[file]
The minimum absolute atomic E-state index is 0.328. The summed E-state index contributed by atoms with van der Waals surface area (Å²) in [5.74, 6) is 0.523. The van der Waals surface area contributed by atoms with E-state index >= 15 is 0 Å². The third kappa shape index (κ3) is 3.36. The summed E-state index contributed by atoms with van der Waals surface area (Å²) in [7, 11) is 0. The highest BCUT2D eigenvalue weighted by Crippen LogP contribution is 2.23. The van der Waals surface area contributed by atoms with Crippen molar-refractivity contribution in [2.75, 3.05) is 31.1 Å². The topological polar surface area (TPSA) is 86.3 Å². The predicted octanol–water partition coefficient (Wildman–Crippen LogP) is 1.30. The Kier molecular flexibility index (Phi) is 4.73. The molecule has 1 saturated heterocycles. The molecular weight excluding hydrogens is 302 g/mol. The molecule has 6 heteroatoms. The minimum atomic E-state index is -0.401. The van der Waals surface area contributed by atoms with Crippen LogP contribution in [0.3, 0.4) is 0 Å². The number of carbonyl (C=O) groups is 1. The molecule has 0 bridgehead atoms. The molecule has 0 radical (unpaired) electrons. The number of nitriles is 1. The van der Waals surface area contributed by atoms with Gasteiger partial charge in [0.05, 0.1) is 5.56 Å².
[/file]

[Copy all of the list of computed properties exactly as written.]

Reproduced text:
The minimum absolute atomic E-state index is 0.328. The summed E-state index contributed by atoms with van der Waals surface area (Å²) in [5.74, 6) is 0.523. The van der Waals surface area contributed by atoms with E-state index >= 15 is 0 Å². The third kappa shape index (κ3) is 3.36. The summed E-state index contributed by atoms with van der Waals surface area (Å²) in [7, 11) is 0. The highest BCUT2D eigenvalue weighted by Crippen LogP contribution is 2.23. The van der Waals surface area contributed by atoms with Crippen molar-refractivity contribution in [2.75, 3.05) is 31.1 Å². The topological polar surface area (TPSA) is 86.3 Å². The predicted octanol–water partition coefficient (Wildman–Crippen LogP) is 1.30. The Kier molecular flexibility index (Phi) is 4.73. The molecule has 1 saturated heterocycles. The molecular weight excluding hydrogens is 302 g/mol. The molecule has 6 heteroatoms. The minimum atomic E-state index is -0.401. The van der Waals surface area contributed by atoms with Crippen LogP contribution in [0.3, 0.4) is 0 Å². The number of carbonyl (C=O) groups is 1. The molecule has 0 bridgehead atoms. The molecule has 0 radical (unpaired) electrons. The number of nitriles is 1. The van der Waals surface area contributed by atoms with Gasteiger partial charge in [0.05, 0.1) is 5.56 Å².